Protecting data - a key element of business continuity

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In a data center context, security is primarily focused on protection of the integrity and privacy of data. However, physical security measures are also key, as is fire safety, if that data is to be protected from both external and internal threats.

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Protecting data - a key element of business continuity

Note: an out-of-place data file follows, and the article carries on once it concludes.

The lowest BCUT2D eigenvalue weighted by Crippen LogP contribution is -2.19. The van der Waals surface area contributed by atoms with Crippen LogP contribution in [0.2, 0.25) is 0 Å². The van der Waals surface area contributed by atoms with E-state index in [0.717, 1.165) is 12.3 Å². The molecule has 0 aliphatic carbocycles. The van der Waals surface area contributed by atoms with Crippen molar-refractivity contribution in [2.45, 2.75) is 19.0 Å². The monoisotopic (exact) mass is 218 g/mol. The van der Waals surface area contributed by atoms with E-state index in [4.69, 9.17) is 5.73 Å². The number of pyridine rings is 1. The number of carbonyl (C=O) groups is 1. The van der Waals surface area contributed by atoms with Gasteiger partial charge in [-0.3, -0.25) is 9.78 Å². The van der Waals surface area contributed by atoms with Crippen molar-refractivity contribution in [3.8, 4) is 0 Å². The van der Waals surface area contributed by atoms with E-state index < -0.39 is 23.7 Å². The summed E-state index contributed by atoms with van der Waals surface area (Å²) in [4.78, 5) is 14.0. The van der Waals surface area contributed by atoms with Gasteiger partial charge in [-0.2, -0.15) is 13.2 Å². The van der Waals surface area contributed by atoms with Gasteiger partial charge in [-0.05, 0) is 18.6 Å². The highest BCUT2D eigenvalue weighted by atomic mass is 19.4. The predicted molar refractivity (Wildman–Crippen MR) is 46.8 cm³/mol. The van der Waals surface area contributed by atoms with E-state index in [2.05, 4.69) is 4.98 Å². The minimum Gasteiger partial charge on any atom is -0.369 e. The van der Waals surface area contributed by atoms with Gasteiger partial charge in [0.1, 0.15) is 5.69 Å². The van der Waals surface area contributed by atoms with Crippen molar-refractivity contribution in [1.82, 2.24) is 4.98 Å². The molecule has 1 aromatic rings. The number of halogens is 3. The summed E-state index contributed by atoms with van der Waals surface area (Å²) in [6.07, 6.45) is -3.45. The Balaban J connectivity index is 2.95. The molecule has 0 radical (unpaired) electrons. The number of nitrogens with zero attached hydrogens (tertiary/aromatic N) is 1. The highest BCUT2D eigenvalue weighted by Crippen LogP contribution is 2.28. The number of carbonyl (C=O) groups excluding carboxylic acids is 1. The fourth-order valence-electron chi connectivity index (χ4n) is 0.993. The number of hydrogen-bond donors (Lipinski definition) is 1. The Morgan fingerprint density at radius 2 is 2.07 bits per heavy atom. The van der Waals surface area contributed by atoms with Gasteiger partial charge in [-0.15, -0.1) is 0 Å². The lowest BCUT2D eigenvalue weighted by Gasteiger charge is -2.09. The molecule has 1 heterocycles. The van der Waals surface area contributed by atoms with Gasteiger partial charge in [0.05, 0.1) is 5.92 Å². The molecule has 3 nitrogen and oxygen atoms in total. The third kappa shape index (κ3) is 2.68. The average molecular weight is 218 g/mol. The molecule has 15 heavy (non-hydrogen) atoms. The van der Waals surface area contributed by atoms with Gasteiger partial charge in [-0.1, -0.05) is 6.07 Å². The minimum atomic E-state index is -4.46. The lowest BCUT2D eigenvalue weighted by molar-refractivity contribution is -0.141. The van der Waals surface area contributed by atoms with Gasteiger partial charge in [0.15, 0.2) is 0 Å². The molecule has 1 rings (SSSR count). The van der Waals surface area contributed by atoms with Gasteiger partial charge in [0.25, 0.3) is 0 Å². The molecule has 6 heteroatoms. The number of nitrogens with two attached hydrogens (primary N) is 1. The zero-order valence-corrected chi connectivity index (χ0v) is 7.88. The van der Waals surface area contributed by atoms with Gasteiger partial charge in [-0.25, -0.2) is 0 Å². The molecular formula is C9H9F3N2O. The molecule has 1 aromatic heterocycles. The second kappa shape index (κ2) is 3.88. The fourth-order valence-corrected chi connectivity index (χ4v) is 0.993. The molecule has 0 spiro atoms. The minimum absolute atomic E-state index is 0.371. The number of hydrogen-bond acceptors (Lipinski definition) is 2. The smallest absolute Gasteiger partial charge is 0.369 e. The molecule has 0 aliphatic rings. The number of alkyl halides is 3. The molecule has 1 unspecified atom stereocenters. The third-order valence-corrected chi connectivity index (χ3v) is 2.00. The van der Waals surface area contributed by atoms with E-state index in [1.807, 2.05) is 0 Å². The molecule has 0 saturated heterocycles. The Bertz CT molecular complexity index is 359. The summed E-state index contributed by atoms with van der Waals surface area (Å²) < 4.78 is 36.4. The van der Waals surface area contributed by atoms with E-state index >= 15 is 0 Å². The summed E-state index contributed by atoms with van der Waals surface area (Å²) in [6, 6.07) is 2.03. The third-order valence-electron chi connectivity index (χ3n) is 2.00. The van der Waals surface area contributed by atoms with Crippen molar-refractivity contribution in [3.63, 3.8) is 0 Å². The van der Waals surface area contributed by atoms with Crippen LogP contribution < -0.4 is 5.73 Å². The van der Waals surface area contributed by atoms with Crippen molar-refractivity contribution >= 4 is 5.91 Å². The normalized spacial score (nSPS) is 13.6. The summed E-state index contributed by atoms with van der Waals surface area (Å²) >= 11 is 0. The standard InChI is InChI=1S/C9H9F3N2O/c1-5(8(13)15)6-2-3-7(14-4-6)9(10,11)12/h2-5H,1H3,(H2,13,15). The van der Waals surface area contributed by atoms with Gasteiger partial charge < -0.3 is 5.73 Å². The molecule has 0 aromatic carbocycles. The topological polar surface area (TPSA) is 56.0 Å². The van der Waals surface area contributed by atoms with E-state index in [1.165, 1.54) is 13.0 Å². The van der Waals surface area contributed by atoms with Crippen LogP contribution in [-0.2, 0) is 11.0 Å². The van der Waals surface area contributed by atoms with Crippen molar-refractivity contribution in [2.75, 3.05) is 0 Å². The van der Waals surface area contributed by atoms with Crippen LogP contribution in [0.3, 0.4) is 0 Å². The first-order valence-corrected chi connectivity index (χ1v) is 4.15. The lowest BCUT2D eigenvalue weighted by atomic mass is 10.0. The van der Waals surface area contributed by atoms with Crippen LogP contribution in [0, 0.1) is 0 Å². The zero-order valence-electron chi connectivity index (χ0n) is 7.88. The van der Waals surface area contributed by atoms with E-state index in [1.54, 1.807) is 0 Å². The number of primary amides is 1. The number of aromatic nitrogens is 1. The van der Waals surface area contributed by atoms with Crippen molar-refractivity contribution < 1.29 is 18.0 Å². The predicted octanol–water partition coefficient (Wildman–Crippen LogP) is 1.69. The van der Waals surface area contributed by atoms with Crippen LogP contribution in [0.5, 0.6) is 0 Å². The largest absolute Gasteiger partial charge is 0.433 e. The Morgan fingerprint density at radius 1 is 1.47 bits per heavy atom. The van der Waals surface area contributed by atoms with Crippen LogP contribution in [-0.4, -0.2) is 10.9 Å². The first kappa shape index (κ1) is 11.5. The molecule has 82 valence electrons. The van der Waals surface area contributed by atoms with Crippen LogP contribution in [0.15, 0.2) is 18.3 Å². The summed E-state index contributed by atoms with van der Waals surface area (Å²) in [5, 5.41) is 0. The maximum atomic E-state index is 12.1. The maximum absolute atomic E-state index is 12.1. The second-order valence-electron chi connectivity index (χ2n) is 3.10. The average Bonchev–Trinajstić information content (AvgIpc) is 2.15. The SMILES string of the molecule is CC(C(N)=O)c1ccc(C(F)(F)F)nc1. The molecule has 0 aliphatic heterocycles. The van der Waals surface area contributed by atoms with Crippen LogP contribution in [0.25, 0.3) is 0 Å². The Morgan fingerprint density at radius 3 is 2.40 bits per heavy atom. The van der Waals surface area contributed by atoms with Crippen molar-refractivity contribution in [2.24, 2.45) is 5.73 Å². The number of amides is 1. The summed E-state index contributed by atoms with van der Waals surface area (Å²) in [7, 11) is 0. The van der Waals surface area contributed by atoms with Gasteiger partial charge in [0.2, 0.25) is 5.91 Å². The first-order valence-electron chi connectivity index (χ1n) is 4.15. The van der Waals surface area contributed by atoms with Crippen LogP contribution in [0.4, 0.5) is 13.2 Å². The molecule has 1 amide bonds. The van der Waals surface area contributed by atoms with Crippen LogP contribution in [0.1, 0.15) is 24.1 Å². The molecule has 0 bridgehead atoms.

1. 1. Technical Article Infrastructure & Cities Sector Building Technologies Division Zug (Switzerland), August 28, 2012 Protecting data – a key element of business continuity By Urs Iten, Market Manager Data Centers, Siemens Building Technologies While establishing company-wide safety and security policies enterprises need to retain agility and flexibility on the ground to cope with location-specific risks and operational goals in relation to their buildings, assets and employees. In the modern world data is at the heart of business. As such, business continuity and disaster recovery plans often originate from a corporate data center position since an incident here has such far-reaching consequences. Central to this is the provision of effective safety and security. In a data center context, security is primarily focused on protection of the integrity and privacy of data. However, physical security measures are also key, as is fire safety, if that data is to be protected from both external and internal threats. There are many threats to a corporation’s business continuity but IT is at the top of the list. Many of the business interruptions in a data center – an estimated 75 percent – are caused by human intervention, either accidental or malicious. These interruptions could be symptomatic of inadequate access policies or technologies or, if they are in place, to low adherence or acceptance of them. It is important to understand the reasons before the situation can be improved. It could be that the policies are unsuitable for the day-to-day business, or that an employee culture exists where risk is ignored or misunderstood. According to the well-respected German industrial insurer and security systems consultant HDIGerling, manufacturers operating a ‘just-in-time' supply service often suffer a complete breakdown in their ability to carry on operating within 24 hours of losing all their data processing function. Banks and similar commercial organizations statistically last just one and a half days longer. For many institutions such as banks and healthcare facilities, the non-compliance issues of poor access management are clear. But it goes beyond the physical threats, contributing to the potential for data to be deleted, stolen or manipulated. In a pharmaceutical business, for example, manipulation of research data could be catastrophic, from delays in production to quality issues 1/4 Siemens Schweiz AG Infrastructure & Cities Sector - Building Technologies Division Gubelstrasse 22, 6301 Zug, Switzerland Reference number: TA ICBT201207e Business Continuity.doc Public and Press Relations: Catharina Bujnoch Telephone: +41 41 724-5677 E-mail: catharina.bujnoch@siemens.com